What’s going on with UK press regulation?

A SLOVENIAN colleague asks: "What's going on with press regulation in the UK?" Deep breath! Here is an attempt at a condensed answer.

From Spring 2011, News International began publicly admitting liability and paying compensation to people whose phones the News of the World had tapped, including that of murdered Milly Dowler. This resulted in NotW being closed down.

Lord Leveson, a senior judge, was appointed in 2011 to conduct an inquiry into the "culture, practices and ethics of the press". His 2012 report identified misdeeds. It recommended replacing the old Press Complaints Council (PCC) which the NUJ has long denounced as owner-controlled.

But how to carry out Leveson's recommendations? State regulation of the press is scary. So a Royal Charter was concocted - formally set up by the Crown, not the government. Under the Charter an Independent Appointments Panel would select members of a Recognition Panel to decide whether to recognise one or more press regulation organisations.

The NUJ supported Leveson's outline of independent regulation (it being the least bad visible idea).

How to persuade publishers to take part? With a stick. Section 40 of the Crime and Courts Act 2013 provides that when a publisher not registered with an "approved regulator" is sued for defamation, the court "must" award costs against the publisher, win or lose. (The courts are left with technical discretion.) Section 40 also makes the court more likely to impose "exemplary damages" to deter others from malpractice. If a publisher is registered with an "approved regulator" then the court "must not" award costs against it (again, with some discretion). That's a big stick, given the six- and seven-digit costs common in UK defamation cases. Under the Act Ministers can bring this into effect when they choose: they haven't.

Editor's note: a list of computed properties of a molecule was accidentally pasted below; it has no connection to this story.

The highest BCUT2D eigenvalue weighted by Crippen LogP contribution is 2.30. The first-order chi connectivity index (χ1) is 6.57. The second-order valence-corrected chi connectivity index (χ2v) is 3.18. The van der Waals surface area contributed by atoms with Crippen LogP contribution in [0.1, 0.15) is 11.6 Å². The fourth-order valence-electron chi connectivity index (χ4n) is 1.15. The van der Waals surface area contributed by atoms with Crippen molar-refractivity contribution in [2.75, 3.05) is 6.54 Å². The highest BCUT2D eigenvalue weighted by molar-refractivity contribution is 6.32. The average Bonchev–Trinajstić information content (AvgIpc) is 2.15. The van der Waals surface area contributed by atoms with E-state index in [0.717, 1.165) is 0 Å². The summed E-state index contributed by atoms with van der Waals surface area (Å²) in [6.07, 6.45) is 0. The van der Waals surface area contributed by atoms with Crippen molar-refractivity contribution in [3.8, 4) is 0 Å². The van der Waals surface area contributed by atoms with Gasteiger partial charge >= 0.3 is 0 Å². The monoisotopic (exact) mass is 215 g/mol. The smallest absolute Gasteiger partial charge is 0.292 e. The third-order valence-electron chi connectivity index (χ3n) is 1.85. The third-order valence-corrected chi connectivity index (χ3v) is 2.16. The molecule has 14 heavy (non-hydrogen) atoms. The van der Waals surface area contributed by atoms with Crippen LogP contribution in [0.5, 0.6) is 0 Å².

In October 2013 the Privy Council, formally a body of advisers to the Queen, granted a Royal Charter to govern a press regulation system - despite a last-minute court challenge by publishers including News International and the Barclay Brothers, owners of the Telegraph. In 2014 these objecting publishers set up IPSO (the Independent Press Standards Organisation) and it started hearing complaints. Trevor Kavanagh, assistant editor of the Sun, sits on its board. Daily Mail editor Paul Dacre chairs the Editors' Code Committee, alongside non-editor members.

Dacre had sat on the old Press Complaints Commission, which then ceased operation. Like the PCC, IPSO is funded by publishers.

In November 2014 the Press Recognition Panel (PRP) was formed to recognise press regulation bodies under the Charter procedure. IPSO did not apply to the PRP.

In January 2016 Impress (The Independent Monitor of the Press) was launched. As of 30 October 2016 the most prominent publications it regulated were the Waltham Forest Echo and New Internationalist. Its website does not report it having ruled on any complaints.

Impress is largely funded by a charitable trust founded by Max Moseley, who in 2008 won damages from NotW for invasion of privacy.

The Guardian, Financial Times and Independent have not signed up to either Impress or IPSO; nor have many magazine publishers. They run their own complaints systems.

An 11 October House of Lords amendment to the Investigatory Powers Bill extended the rule on paying both sides' costs to publishers accused of phone-hacking, but was overturned by the Commons.

On 25 October 2016, the Press Recognition Panel agreed to recognise Impress.

Impress having become an "approved regulator" it is open to the government to bring Section 40 of the 2013 Act into force. The government announced on 1 November a further 10-week consultation on Section 40. And it is consulting on the promised Part 2 of the Leveson Inquiry, looking at claims about phone hacking and relations between publishers and the police...

Campaign group Hacked Off is saying "just get on with it": the NUJ is working on a response.